And Then There Were None, Theatre Royal Bath and touring

ALTHOUGH Agatha Christie’s 1939 novel was highly successful, with more than 100 million copies sold, she considered the ending to be a little too dark for theatre-goers to accept, and so changed it to the less bleak one most of us know, and was used in Rene Clair’s atmospheric film version in 1945. Director Lucy Bailey and the Royal Derngate & Northampton producers firmly believe that Mrs Christie had the balance right in the novel, being of the opinion that, since the first stage presentation in 1943, audiences have become more prepared to accept that original, and bleak, ending.

Certainly, Lucy Bailey gives no quarter to softening any of the characters, or to the brutally realistic ending. All ten of her prospective victims or murders, or their mysterious host Mr U.N.Owen, lurking in the undergrowth of the isolated Soldier Island to which they have all been lured, are real people, no cardboard cut-outs here.

As in turn they all admit, mostly without regrets, that through malice or poor judgement they have caused the death of one or more people, your sympathy and/or suspicion moves from one suspect to another. And, as the field narrows until we are left with the final two, many of those suspects have already bitten the dust.

Of course it must be mine host, hiding from sight, who has been striking each victim, or perhaps that boatman Fred Narracott [Matt Weyland] who brought them over to the island. If not who? – one of the already engaged servants, the moody housekeeper [Lucy Tregear] or perhaps her neurotic friend the cook [Nicola May-Taylor]. Surely not that nice new secretary Vera Claythorne [Sophie Walter], the dashing colonial ex-officer Captain Philip Lombard [Joseph Beattie], or the wonderfully calm, erudite former judge Wargrave [David Yelland]? More likely to be the Bible-quoting spinster Emily Brent [Katy Stephens], or the guilt-ridden General Mackenzie [ Jeffery Kissoon], or reformed alcoholic surgeon Dr Armstrong [Bob Barrett], or devil-take-the-hindmost careless driver Anthony Marston [Oliver Clayton], or perhaps the uncouth bullying former policeman William Blore [Andrew Lancel].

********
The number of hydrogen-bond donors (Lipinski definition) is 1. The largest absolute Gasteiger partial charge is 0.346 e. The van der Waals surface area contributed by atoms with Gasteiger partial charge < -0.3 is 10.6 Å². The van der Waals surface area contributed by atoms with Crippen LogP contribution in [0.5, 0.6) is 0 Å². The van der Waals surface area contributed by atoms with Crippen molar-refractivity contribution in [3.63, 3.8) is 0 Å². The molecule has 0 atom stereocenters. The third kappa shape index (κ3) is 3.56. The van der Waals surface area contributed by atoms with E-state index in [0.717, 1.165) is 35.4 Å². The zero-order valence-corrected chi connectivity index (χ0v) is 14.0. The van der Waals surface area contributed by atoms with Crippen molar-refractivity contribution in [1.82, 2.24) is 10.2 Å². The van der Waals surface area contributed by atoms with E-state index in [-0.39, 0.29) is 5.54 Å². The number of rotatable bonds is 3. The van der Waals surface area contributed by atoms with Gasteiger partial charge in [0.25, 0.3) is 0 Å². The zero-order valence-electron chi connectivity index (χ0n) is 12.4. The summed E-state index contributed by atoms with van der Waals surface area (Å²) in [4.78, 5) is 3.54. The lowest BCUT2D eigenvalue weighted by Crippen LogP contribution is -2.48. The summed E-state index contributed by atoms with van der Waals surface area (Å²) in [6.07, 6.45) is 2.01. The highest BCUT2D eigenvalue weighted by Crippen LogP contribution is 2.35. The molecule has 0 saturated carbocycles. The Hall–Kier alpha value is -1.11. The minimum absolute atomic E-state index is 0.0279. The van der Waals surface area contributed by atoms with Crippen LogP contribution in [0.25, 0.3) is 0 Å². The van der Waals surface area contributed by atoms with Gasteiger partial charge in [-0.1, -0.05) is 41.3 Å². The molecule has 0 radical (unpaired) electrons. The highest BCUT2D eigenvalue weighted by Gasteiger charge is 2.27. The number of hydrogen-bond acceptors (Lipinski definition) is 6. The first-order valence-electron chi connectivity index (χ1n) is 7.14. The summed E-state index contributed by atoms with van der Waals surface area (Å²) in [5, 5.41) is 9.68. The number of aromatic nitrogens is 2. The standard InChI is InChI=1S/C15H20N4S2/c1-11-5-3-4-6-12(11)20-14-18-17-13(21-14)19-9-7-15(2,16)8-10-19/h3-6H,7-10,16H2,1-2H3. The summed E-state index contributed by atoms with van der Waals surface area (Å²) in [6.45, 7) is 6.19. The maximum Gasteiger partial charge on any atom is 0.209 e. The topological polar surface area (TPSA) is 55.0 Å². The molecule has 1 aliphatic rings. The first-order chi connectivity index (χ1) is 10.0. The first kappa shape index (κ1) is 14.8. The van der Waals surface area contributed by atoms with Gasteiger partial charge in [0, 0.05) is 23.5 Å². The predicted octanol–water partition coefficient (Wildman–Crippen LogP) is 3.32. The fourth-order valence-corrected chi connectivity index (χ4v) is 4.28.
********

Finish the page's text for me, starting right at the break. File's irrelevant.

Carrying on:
One thing is certain. As the story evolves on Mike Britton’s slightly surreal set that uses high revolving gauze curtains to change the location, and aided by Chris Davey’s intelligent lighting each victim to stylistically exit the scene, your opinion (unless you have second sight, or have read the book) as to who is the perpetrator of these foul deeds will change several times throughout the evening.

Only you, after a visit to Bath’s Theatre Royal, can say who is right – Agatha Christie for wanting to change the ending of her original story for the stage, or Lucy Bailey who, in believing that the original ending is far more powerful and packs a bigger dramatic clout, was correct in returning to it for this production.

The tour continues to Plymouth’s Theatre Royal from 12th to 16th March, Truro Hall for Cornwall from 26th to 30th March and to Southampton’s Mayflower Theatre from 8th to 13th April.


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